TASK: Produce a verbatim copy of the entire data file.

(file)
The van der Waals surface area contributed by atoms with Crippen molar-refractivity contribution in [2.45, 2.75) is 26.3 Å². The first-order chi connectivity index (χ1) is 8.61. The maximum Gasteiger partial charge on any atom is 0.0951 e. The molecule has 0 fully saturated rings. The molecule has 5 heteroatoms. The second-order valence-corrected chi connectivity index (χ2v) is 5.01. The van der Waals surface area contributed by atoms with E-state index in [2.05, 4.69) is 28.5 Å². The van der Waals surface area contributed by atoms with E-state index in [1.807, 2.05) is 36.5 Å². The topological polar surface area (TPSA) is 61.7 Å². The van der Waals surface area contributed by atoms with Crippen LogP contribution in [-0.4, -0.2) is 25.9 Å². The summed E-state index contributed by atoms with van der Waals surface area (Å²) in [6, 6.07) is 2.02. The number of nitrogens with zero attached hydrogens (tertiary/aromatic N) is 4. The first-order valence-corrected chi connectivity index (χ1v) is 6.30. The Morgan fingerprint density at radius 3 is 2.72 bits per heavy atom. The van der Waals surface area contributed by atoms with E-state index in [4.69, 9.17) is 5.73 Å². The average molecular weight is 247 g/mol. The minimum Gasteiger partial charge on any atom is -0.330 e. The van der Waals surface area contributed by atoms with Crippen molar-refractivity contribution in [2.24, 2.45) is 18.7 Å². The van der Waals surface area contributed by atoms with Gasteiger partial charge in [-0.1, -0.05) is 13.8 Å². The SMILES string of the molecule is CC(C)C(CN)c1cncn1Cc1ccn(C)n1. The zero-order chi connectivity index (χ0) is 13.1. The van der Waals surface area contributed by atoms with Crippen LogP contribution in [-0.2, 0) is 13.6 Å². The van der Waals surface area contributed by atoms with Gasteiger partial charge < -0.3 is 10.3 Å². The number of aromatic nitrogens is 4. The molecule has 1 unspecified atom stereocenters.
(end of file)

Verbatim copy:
The van der Waals surface area contributed by atoms with Crippen molar-refractivity contribution in [2.45, 2.75) is 26.3 Å². The first-order chi connectivity index (χ1) is 8.61. The maximum Gasteiger partial charge on any atom is 0.0951 e. The molecule has 0 fully saturated rings. The molecule has 5 heteroatoms. The second-order valence-corrected chi connectivity index (χ2v) is 5.01. The van der Waals surface area contributed by atoms with E-state index in [2.05, 4.69) is 28.5 Å². The van der Waals surface area contributed by atoms with E-state index in [1.807, 2.05) is 36.5 Å². The topological polar surface area (TPSA) is 61.7 Å². The van der Waals surface area contributed by atoms with Crippen LogP contribution in [-0.4, -0.2) is 25.9 Å². The summed E-state index contributed by atoms with van der Waals surface area (Å²) in [6, 6.07) is 2.02. The number of nitrogens with zero attached hydrogens (tertiary/aromatic N) is 4. The first-order valence-corrected chi connectivity index (χ1v) is 6.30. The Morgan fingerprint density at radius 3 is 2.72 bits per heavy atom. The van der Waals surface area contributed by atoms with E-state index in [4.69, 9.17) is 5.73 Å². The average molecular weight is 247 g/mol. The minimum Gasteiger partial charge on any atom is -0.330 e. The van der Waals surface area contributed by atoms with Crippen molar-refractivity contribution in [2.24, 2.45) is 18.7 Å². The van der Waals surface area contributed by atoms with Gasteiger partial charge in [-0.1, -0.05) is 13.8 Å². The SMILES string of the molecule is CC(C)C(CN)c1cncn1Cc1ccn(C)n1. The zero-order chi connectivity index (χ0) is 13.1. The van der Waals surface area contributed by atoms with Crippen LogP contribution in [-0.2, 0) is 13.6 Å². The van der Waals surface area contributed by atoms with Gasteiger partial charge < -0.3 is 10.3 Å². The number of aromatic nitrogens is 4. The molecule has 1 unspecified atom stereocenters.